- More than 20 evacuation flights likely out of Yellowknife Friday
- Fires expected to reach outskirts of Yellowknife on Saturday
- Fresh fires spark evacuation orders in Kelowna, British Columbia
YELLOWKNIFE, Northwest Territories/EDMONTON, Aug 18 (Reuters) – A massive wildfire in Canada’s western province of British Columbia prompted evacuation orders early on Friday while residents from the remote northern city of Yellowknife scrambled to get out of town before flames block their exit.
A state of emergency was declared early Friday in Kelowna, a city some 300 km (180 miles) east of Vancouver with a population of about 150,000. The Pacific province says the next 24 to 48 hours could be the most difficult.
Some of the hills around the city blazed in the predawn light after wildfires that had been burning since Tuesday jumped Lake Okanagan and spread into parts of Kelowna.
“Residents under Evacuation Alert are advised to be ready to leave their home at a moment’s notice,” the city said in a statement, adding that people should prepare to be away from their home for an extended period.
Some 885 miles (1,425 km) to the northeast, the massive blaze threatening Yellowknife, the Northwest Territories’ capital city, made little progress on Thursday, but changing winds meant it could reach the outskirts by the weekend, said Mike Westwick, the territories’ fire information officer.
“The next two days are absolutely critical and will be some of the most challenging of the season,” he told the Canadian Broadcasting Corp early on Friday.
“We’re going to be putting everything we have into slowing that progression down. We’re going to be throwing aircraft at it and when it’s safe, we’re going to be throwing people at it,” Westwick said.
The fire is about 15 km (9 miles) northwest of the city, but changing winds are expected to drive it closer. Fires have been burning on either side of the only highway out of town, but it remained open.
“Leaving Yellowknife, you’re driving into the smoke,” said Brent Saulnier, who had been visiting the city from neighboring Alberta. “It is on fire on both sides of the road. … It’s a very surreal experience.”
Many still must leave the city of around 20,000 with the deadline for evacuation set at noon local time (1800 GMT). Some 10 evacuation planes ferried about 1,500 people out of Yellowknife on Thursday, and about 22 flights were due out on Friday, authorities said.
“Nobody envisioned an event of this scale. It’s still really stressful. There are a lot of people still left in Yellowknife that are freaking out,” said resident Tebbia Teoncey, who was evacuated to Edmonton, Alberta.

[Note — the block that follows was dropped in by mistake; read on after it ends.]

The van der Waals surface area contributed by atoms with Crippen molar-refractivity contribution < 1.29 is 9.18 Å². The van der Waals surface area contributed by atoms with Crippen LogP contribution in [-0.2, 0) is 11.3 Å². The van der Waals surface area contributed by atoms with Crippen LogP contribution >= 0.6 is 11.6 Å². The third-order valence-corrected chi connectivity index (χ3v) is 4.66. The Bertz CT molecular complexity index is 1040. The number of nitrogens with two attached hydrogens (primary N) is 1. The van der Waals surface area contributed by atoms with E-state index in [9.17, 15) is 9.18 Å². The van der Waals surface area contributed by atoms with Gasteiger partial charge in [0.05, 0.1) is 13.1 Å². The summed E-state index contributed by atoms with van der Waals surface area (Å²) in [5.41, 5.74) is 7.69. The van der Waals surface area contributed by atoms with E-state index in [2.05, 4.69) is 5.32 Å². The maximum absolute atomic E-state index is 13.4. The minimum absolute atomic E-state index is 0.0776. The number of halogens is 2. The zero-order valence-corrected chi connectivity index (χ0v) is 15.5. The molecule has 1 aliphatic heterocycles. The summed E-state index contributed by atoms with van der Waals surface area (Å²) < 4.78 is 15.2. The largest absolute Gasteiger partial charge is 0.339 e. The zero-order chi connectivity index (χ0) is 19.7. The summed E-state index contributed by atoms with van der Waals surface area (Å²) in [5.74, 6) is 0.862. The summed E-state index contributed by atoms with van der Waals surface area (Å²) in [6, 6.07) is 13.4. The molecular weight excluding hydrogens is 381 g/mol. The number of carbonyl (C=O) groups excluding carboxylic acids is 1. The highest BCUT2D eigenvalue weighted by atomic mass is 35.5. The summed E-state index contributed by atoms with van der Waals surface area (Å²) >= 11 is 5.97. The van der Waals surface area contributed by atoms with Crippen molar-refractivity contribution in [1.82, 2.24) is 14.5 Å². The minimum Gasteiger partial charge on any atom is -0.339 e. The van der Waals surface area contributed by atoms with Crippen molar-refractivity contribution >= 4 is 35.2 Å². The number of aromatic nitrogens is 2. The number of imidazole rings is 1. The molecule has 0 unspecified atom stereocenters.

Around 65% of the 46,000 total population of Northwest Territories looked set to be evacuated.
Teams including members of the military were cutting down vegetation to create fire breaks, setting up sprinkler systems, and setting deliberate fires to eliminate fuel before the bigger blaze approaches, Westwick said.
The expanse of fire risk and disruption to life and land underscores the severity of this year’s worst-on-record Canadian wildfire season, with more than 1,000 active fires burning across the country.
Experts say climate change has exacerbated the wildfire problem. Drought and high temperatures have been a contributing factor to the number and intensity of this year’s fires, officials say. Much of Canada has seen abnormally dry conditions.
As the number of evacuees in Grande Prairie and St. Albert, on the northern outskirts of Edmonton, increased, both cities announced their centers reached their full capacities and redirected all arriving evacuees to a new center in Leduc south of the provincial capital of Edmonton.
Among them was the Gour family from the town of Hay River.
When they received an alert on their phones while camping out, the family was left uncertain about where their son, Liam, 13, was going to land as he was returning from a cadet trip in the neighboring territory of Yukon.
As the family made their way toward Alberta, what mattered most to Paula Gour was her family.
“The only thing that I had in mind was that I had the kids, the dogs, and we had each other and just to get out of there. That’s all you can really think about at that time,” she said.
Additional reporting by Dan Whitcomb and Timon Johnson; Reporting by David Ljunggren, Ismail Shakil in Ottawa; Writing by Denny Thomas, David Ljunggren and Steve Scherer; Editing by Sharon Singleton, Chizu Nomiyama and Jonathan Oatis
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